MALCOLM WILLIAMSON - Complete Piano Concertos

MALCOLM WILLIAMSON - Complete Piano Concertos - Tasmanian Symphony Orchestra - Piers Lane (Piano) - Howard Shelley (Conductor) - 2-Disc Set - 034571280110 - Released: March 2014 - Hyperion CDA68011/2

1} Piano Concerto No. 1 in A major
2} Concerto in A minor (for two pianos and string orchestra)
3} Piano Concerto No. 2 in F sharp minor (for piano and string orchestra)
4} Piano Concerto No. 3 in E flat major
5} Sinfonia concertante in F sharp major (for piano, three trumpets and string orchestra)
6} Piano Concerto No. 4 in D major (first recording)

Hyperion presents a rarity in their ongoing Anglo-Australian artistic collaboration: music by an Australian composer who was once at the heart of the English establishment. Malcolm Williamson was one of many Australian creative artists who relocated to Britain in the mid-twentieth century. Within a decade of settling in London he had established a reputation as one of the most gifted and prolific composers of his generation. However today, he is almost forgotten and his music virtually never performed. This set of his complete works for piano and orchestra is therefore an important document as well as a compendium of deeply appealing music. {Hyperion Records}

Hyperion Records could just as well have included this new recording of the Complete Works for Piano and Orchestra by Malcolm Williamson (1931-2003) into their excellent and ongoing Romantic Piano Concerto series (listed here), but I assume that they must have felt, and quite rightly so, that this was an important enough release to promote on its own, and that his music is, stylistically anyway, too modern to get slapped with a "romantic" label. Although in many segments throughout these works, the highly-charged emotional content within the music, often rivals if not surpasses some of the most opulent moments from Rachmaninov or Tchaikovsky.

By focusing most of my attention on the Piano Concerto No. 3 in E flat major dating from 1962, about half way through his career, and in my opinion his best effort in the genre, I can safely say that Malcolm Williamson certainly deserves more collective attention than he's been granted by the critics and public alike. His music is constantly diverse, imaginative, bold, conservative, lyrical and adventurous, all rolled into one. The first movement of the No. 3 ends with all the panache and dramatic flourish of the grand romantics, whilst the second scherzo movement, with its odd time signatures, sounds like a deranged jazz pianist trying to find his way through complicated music. (The composer himself played the piano in night clubs during the 1950s). And its slow molto largo movement spans a wide spectrum of emotions from a beautifully simple melody, to grandiose and powerful chords, to strangely contorted 12-tone passages. (No doubt remnants of his younger years when he dabbled in serial music). The Piano Concerto No. 4 in D major included in this set is a world première recording, and although composed in 1994, it's the work that sounds the most as if it had been written a century earlier. The slow movement in particular is beautiful in its conservatism.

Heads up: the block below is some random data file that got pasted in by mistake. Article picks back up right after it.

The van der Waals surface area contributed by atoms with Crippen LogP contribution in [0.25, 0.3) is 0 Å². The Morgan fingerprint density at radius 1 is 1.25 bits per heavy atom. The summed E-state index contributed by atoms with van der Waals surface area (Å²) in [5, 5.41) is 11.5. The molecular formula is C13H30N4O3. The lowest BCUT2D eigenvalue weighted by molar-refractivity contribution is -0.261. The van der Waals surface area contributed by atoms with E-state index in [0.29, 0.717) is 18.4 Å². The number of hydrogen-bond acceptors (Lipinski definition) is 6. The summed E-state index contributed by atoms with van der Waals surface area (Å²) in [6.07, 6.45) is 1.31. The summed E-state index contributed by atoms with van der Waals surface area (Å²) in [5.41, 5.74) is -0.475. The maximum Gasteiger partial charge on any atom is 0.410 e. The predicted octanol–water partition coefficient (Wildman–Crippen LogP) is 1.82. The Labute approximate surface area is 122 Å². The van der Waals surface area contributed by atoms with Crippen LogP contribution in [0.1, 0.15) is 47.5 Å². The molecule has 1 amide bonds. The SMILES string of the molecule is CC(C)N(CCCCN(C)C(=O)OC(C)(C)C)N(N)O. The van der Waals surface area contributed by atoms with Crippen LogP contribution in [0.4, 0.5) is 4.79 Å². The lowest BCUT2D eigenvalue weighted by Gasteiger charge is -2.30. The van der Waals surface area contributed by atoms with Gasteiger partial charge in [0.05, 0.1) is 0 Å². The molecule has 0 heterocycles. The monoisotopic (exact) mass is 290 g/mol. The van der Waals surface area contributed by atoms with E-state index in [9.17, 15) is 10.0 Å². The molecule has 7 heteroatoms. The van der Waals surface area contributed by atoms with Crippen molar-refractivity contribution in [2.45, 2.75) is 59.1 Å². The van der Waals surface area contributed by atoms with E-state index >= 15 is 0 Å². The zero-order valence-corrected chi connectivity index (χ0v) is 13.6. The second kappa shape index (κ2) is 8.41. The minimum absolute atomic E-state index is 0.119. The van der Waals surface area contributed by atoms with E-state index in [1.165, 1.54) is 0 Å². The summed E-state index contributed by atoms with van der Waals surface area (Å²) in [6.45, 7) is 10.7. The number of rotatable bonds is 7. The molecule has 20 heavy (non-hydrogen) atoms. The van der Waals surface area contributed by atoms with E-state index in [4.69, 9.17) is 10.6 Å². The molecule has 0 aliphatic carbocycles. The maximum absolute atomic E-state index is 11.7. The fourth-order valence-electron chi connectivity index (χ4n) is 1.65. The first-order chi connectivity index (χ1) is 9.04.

Pianist Piers Lane needs no introduction, as he's been for many years one of the best pianists within Hyperion's roster of top-ranking musicians, and conductor Howard Shelley, himself an accomplished pianist with many recordings to his credit on the Chandos label, serves as an ideal partner in this most welcome recording. Piano concerto fans should not need to be convinced that this is a worthwhile and meritorious release. And for the serious collectors out there who may already have a recording of the No. 3 performed by the composer himself available on the Lyrita label, this new release will not only make for interesting comparisons, but will also round out the set.

Jean-Yves Duperron - March 2014